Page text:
There are many color varieties of beryl. Emerald – green, Aquamarine – blue, Goshenite – colorless, Bixbite – red, Heliodor – yellow-yellow green, Golden beryl – lemon yellow-golden yellow, Morganite – pink-violet and salmon. There are also deeper green beryl not colored by chrome and therefore technically not an emerald.

Physical properties:

Fracture:Somewhat brittle
Heat sensitivity:Non

Optical properties:

Dispersion:0,014 (medium)
Birefringence:0,009 (weak)
Critical angle:39,5°

Cutting Angles (culet/crown):

Vargas: 43°/42°
Olson: 43°/42
Soukup: 43°/42°
Roth: 43°/42°
MDR: 43°/42°
Schlagel: 41°/37°
Hashnu: 43°/41°
Sinkankas: 43°/40-50°
GIA: 43°/42°
Perkins: 43°/42°
Raytech: 43°/42°
Cornwall: 43°/36°
Weikoff: 43°/39°
Carroll: 42.8°/35.3°

Cutting Lap:

Any grade

Facet Polishing:

Vargas: Cerium oxide on acryl, Aluminum/tin oxide on tin or tin/lead
Olson: Aluminum/cerium oxide on acryl or tin
Soukup: Cerium/aluminum/tin oxide on tin or acryl
Christiansen: Aluminum oxide on tin or tin/lead, Cerium oxide on acryl, Tin oxide on tin
Herbst: Aluminum/cerium oxide or diamond on all common laps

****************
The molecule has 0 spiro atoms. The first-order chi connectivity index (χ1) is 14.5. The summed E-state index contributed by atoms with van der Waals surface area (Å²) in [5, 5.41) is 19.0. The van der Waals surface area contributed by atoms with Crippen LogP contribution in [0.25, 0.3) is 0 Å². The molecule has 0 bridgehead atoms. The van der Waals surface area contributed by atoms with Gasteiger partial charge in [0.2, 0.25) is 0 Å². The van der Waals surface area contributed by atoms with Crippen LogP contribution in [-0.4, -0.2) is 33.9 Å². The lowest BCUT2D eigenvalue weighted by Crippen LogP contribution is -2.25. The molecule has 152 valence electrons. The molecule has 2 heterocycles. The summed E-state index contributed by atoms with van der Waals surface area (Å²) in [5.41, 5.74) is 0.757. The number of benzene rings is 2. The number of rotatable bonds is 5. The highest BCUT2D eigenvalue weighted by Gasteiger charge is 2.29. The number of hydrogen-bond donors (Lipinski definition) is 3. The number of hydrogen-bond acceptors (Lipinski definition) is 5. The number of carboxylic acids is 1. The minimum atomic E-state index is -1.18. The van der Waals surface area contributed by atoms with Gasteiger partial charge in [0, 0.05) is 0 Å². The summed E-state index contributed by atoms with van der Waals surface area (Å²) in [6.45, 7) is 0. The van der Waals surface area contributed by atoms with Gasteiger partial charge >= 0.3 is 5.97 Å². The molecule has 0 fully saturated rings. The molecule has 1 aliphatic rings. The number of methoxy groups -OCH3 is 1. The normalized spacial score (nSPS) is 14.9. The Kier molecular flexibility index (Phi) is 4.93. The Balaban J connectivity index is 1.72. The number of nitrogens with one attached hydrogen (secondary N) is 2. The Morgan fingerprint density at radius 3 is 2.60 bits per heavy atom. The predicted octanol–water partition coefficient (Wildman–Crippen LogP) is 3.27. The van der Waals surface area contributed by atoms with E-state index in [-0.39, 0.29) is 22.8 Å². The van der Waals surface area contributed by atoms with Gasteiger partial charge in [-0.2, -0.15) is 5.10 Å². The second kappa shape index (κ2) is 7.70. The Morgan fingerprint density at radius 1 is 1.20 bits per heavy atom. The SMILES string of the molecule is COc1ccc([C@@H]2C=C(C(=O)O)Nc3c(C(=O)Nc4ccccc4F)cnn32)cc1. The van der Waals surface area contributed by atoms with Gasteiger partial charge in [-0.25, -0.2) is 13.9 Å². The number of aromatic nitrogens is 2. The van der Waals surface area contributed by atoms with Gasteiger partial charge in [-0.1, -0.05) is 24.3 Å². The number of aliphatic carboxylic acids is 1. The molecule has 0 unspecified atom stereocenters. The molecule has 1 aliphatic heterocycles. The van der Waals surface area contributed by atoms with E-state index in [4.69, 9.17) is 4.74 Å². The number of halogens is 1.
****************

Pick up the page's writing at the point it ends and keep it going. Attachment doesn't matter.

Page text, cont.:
Perkins: Aluminum oxide on BATT or Corian
Raytech: Aluminum/tin oxide on Fast Lap, tin or acryl
MDR: Tin- or cerium oxide on tin, cerium oxide on acryl

Cabochon Polishing:

Olson: Tin oxide on leather, cerium oxide on felt
Christiansen: Aluminum oxide/diamond 50k/100k on leather/wood, cerium/chrome oxide on felt
Cox: Aluminum oxide on leather, Cerium/chrome oxide on felt
Covington: Cerium oxide on felt, Aluminum/chrome oxide on leather, Diamond on phenol


Best yield


Beryl is heat treated or irradiated sometimes. Especially morganite is heated to remove the brown component and give it a more purple tone. Aquamarine is often heated to remove any yellow to make a greenish stone more blue. Emeralds are almost always treated with oil or epoxy.
Only emerald is synthesized. Synthetic aquamarine is in fact synthetic spinel or synthetic quartz. Quartz are being heated and rapidly cooled in green dye where it cracks and the dye fills the fractures. They are grinded and cobbed, and sometimes even given a fake matrix, and then sold to tourists as an "once in a lifetime" bargain. 


Beryl is rarely troublesome for the cutter (more than the price). Golden beryl can lose its color if heated too much (>250 °C).

Beryl rough

Beryl on Gemdat

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